Insurance companies are more pro-active than many of us would have guessed. See: Technology shapes insurance companies’ response to wildfires
Review of Secrets of the Insurance Game; What You Need to Know About Property Damage Claims, by Sean M. Scott. Available from the Red Guide To Recovery website:
Reviewer: Heather Korth, Architect & Cofounder of Our Front Porch
Having witnessed the limitations of insurance policies firsthand with clients, this book definitely peaked my interest. My organization, Our Front Porch, works with families displaced from home fires and I have seen their insurance policies span the spectrum in terms of coverage, limitations, and customer service.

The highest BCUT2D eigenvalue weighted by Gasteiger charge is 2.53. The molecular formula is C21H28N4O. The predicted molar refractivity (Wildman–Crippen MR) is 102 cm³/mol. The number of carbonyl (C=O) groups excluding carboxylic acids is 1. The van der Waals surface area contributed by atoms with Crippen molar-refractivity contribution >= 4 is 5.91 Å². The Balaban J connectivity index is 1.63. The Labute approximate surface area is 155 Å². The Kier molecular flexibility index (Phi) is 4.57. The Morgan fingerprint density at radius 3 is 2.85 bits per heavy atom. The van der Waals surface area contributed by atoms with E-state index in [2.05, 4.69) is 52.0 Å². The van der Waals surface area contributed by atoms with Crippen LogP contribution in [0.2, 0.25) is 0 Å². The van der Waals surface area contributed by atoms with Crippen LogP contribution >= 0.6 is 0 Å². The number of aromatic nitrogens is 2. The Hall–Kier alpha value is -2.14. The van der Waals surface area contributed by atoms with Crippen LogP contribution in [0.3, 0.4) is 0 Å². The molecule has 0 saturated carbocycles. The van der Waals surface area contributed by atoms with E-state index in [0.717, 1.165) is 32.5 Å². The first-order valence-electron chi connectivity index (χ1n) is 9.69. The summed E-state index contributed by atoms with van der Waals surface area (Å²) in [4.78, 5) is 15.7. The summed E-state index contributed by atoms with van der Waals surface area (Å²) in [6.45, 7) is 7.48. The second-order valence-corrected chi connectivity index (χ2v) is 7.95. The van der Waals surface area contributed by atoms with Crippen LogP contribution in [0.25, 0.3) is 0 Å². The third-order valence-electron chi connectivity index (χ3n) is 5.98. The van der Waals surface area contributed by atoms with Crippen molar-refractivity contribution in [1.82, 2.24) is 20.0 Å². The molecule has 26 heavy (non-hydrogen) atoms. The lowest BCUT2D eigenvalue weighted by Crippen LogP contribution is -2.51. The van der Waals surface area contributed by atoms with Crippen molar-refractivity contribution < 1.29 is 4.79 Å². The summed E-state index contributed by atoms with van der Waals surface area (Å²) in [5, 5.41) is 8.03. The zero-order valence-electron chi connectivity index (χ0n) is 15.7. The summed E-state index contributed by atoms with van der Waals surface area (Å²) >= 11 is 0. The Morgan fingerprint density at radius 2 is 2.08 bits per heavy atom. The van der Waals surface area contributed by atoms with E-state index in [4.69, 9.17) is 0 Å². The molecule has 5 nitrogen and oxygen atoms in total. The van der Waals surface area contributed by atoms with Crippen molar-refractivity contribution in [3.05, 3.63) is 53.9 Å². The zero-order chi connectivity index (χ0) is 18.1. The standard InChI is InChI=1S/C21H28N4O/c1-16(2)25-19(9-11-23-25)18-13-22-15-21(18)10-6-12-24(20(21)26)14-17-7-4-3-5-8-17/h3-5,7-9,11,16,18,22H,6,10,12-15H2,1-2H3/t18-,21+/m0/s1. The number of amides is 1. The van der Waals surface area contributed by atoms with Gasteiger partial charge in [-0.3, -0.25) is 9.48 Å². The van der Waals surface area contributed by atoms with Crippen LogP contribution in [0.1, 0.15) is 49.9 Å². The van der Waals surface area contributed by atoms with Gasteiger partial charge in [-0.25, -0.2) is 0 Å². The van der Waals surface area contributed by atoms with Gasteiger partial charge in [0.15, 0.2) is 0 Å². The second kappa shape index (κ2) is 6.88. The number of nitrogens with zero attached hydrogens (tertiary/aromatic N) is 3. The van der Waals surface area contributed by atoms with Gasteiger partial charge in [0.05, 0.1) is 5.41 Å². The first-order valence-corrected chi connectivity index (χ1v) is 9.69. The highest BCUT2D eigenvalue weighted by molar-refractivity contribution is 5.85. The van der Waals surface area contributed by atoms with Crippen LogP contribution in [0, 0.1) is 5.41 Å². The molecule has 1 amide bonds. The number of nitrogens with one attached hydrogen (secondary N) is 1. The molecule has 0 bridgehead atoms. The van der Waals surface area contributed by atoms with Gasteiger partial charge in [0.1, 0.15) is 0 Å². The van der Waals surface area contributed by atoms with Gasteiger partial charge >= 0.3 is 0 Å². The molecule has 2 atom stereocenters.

The first chapter includes survey data that presents a grim story: most people are underinsured, short changed by their adjuster, and/or experience significant delays in their rebuilding process. Coupled with my own data that 50% of my clients are underinsured, it’s no surprise that dealing with insurance is indeed a game.
Mr. Scott describes the insurance claim process in detail, identifying each place where adjusters have an opportunity to underpay a claim, leaving people far from being made whole again. The book is very thorough, but having knowledge in construction contracts and estimating projects will prove beneficial to the reader. However, Mr. Scott includes several real-life examples that help to explain the concepts and where to look for red flags to anyone who finds themselves in this scenario. In addition, there is more than enough justification as to why someone would want to educate themselves or hire a public adjuster to represent them through this process.